If your Cuban male client kisses you on the cheek, you know you’ve made the short list. Immigrant men from the Middle East often shake hands with a slight nod or bow and then exchange kisses on both cheeks. Men from the Middle East usually don’t shake hands with women, nor do they introduce the woman with them. Do not attempt to shake hands with a Middle Eastern woman unless—and here’s where the EQ comes in—she extends her hand to you. Men in Eastern Europe, Portugal, Spain and Italy will often kiss male friends on the cheek.
7. Pakistanis (largely Muslims) greet with salaam, which is the equivalent of our “hello.”
The salaam is done by bowing with the palm of the right hand on the forehead. Salaam means “peace” or “Peace be with you.”
8. Postures also have meaning.
Ready to settle in with your Middle Eastern client? You may be most comfortable sitting back in your chair and crossing your legs. Well, don’t! In the Middle East, one of the most insulting things you can do is sit with your legs crossed so the bottoms of the feet are pointed in the other person’s direction. The foot is the dirtiest part of the body and the sole of the shoe is the dirtiest of the low. To show someone the bottom of your foot or shoe means you’re looking for a fight!
9. Even handshaking cultures do it differently.
Many Britons prefer a brief but firm handshake. The French prefer a light grip while sharing a single gentle shake that’s quickly withdrawn. Germans will give a very firm handshake—just one “pump” then quick withdrawal. More than one shake with Germans or French is considered aggressive. Italians will shake hands and then hug friends or kiss them on both cheeks.
10. Bear in mind the other person may be trying to accommodate your culture, so don’t assume they will use their traditional greeting.
For example, if you start first, for instance bowing, and then see a hand extended for a shake, and switch to that, the other person will then have switched to a bow and this becomes awkward. For many cultures such “awkwardness” will kill the relationship early on, which means the deal is off.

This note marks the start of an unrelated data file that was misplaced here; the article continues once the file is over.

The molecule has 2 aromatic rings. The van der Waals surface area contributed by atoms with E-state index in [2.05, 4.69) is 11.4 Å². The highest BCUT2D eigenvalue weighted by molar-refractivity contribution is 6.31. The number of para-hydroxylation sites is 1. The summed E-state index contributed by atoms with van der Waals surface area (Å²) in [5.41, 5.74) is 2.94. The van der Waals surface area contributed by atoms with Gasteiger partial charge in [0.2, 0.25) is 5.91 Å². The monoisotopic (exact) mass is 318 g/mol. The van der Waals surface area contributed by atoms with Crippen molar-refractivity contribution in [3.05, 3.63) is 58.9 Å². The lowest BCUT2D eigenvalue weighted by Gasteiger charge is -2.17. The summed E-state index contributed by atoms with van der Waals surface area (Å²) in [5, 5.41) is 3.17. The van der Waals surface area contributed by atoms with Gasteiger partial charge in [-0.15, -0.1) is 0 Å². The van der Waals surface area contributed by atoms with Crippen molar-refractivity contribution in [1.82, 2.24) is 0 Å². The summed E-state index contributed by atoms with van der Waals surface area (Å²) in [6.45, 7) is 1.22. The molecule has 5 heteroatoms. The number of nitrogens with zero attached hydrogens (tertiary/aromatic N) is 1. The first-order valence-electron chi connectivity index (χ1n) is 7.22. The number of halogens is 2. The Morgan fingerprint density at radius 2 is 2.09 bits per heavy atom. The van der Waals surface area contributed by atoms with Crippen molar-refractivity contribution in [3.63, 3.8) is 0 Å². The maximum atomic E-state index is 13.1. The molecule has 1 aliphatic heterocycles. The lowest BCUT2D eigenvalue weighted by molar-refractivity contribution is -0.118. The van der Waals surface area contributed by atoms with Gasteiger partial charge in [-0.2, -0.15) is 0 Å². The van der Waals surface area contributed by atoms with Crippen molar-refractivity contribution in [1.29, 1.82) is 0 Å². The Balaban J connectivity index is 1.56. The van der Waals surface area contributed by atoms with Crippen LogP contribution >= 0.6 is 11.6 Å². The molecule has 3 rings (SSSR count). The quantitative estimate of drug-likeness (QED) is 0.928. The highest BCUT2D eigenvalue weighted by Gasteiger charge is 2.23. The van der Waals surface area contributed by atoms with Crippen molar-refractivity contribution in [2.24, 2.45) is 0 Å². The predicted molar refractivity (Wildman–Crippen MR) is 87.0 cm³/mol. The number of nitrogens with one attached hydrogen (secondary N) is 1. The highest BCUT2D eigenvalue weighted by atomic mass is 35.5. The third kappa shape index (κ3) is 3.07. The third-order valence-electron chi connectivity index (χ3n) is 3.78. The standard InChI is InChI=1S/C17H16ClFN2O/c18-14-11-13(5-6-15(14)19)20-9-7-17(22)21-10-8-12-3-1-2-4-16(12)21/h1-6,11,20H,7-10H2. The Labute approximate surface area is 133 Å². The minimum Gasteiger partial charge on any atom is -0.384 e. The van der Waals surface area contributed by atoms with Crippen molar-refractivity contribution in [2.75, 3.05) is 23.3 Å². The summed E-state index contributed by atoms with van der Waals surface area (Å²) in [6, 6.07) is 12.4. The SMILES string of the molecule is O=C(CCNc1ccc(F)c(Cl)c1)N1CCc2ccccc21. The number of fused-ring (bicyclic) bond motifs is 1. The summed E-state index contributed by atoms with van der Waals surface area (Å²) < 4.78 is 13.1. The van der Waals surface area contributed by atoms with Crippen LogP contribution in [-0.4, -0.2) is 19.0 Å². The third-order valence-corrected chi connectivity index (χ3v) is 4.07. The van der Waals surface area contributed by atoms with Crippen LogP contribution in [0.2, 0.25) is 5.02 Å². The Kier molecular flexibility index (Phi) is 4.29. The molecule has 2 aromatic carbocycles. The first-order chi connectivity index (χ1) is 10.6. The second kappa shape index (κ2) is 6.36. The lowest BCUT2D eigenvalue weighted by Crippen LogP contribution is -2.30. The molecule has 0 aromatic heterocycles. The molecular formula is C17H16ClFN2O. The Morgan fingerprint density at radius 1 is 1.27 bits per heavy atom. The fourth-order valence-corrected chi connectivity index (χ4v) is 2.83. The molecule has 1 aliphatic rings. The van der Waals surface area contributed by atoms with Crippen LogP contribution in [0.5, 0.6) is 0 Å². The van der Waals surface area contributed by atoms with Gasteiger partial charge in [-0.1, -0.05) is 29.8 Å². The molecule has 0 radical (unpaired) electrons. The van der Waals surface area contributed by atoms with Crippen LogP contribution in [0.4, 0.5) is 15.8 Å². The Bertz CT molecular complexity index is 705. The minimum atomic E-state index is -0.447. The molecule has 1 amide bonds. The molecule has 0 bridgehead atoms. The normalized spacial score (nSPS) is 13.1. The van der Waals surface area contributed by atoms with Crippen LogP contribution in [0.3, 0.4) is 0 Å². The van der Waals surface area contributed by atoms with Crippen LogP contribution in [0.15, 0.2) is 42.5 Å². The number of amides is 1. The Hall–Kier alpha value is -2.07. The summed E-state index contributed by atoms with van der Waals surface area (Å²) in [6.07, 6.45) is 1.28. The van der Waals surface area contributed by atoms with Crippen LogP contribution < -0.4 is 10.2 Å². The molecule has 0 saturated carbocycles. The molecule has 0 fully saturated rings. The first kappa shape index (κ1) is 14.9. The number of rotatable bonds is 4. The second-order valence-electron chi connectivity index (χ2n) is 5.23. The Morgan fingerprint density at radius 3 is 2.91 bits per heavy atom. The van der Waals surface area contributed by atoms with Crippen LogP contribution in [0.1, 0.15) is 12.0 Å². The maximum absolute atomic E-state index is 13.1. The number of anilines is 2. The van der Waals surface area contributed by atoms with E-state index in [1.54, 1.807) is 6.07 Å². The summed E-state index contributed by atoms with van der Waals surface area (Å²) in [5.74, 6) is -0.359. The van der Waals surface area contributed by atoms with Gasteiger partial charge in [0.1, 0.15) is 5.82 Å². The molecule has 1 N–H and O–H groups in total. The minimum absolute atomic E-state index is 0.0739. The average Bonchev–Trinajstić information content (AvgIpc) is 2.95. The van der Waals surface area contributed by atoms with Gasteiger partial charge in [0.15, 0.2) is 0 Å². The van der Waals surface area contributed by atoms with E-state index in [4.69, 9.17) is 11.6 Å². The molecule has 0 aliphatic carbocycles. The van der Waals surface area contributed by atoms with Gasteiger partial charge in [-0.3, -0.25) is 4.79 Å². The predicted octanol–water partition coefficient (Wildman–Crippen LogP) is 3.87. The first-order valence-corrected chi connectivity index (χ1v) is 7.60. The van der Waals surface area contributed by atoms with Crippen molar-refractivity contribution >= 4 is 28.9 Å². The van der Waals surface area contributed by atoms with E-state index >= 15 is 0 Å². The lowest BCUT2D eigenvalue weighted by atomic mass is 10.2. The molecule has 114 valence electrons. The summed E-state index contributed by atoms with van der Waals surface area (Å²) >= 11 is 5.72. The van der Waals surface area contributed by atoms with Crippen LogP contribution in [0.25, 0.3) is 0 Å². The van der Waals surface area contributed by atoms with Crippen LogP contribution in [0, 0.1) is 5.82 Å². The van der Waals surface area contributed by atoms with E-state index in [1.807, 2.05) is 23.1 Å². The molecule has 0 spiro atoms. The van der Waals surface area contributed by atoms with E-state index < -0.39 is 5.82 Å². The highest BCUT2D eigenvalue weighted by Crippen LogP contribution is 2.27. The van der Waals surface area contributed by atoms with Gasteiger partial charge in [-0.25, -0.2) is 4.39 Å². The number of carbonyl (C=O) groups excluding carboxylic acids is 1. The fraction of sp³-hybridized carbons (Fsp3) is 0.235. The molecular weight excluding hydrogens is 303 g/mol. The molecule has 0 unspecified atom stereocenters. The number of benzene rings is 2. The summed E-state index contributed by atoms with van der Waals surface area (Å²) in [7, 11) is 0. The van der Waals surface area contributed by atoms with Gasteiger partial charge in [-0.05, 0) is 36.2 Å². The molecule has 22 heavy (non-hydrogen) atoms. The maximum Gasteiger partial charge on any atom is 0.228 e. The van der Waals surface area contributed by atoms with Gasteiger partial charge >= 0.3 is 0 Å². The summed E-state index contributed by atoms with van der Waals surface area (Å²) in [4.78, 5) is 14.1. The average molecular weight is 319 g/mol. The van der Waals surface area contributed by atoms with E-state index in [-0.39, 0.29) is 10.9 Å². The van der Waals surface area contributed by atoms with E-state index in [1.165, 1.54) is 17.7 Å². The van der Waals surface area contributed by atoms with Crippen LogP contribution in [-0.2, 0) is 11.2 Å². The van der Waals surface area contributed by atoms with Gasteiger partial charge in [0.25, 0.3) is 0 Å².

11. Greetings are critical first moves in relationships.
Begin with a polite word or two, such as “Mr. and Mrs. Takida, it’s so nice to meet you at last,” and then hesitate for a moment to see what they want to do and are comfortable with. Then mirror their gesture, be it bow, hand shake, abrazo (hug) or nothing! Use your intuition! When in doubt, err on the side of conservatism.
I look forward to the day when we abandon our collective need for safety through homogeneity and reclaim our natural curiosity about what is not like us. We then will no longer need to “manage” diversity, and will have no need other than to engage it and open ourselves to receive its gifts.
As a caring, passionately curious woman who brings warmth, humor and compassion to clients and colleagues, Judith is recognized for her skill in facilitating high-value results while empowering organizations to create increased profitability and high-quality relationships. Featured in ICFAI University’s Executive Reference on Diversity Management, author of Engaging Leadership, and Keynote at International Conferences, Judith was nominated for International Coach of the Year 2003, and works with International Organizational Development across North America, Europe, Jamaica, Denmark, Sweden, Israel and Russia. www.ponoconsultants.com www.emergentfeminine.com. Tel: (902) 434-6695.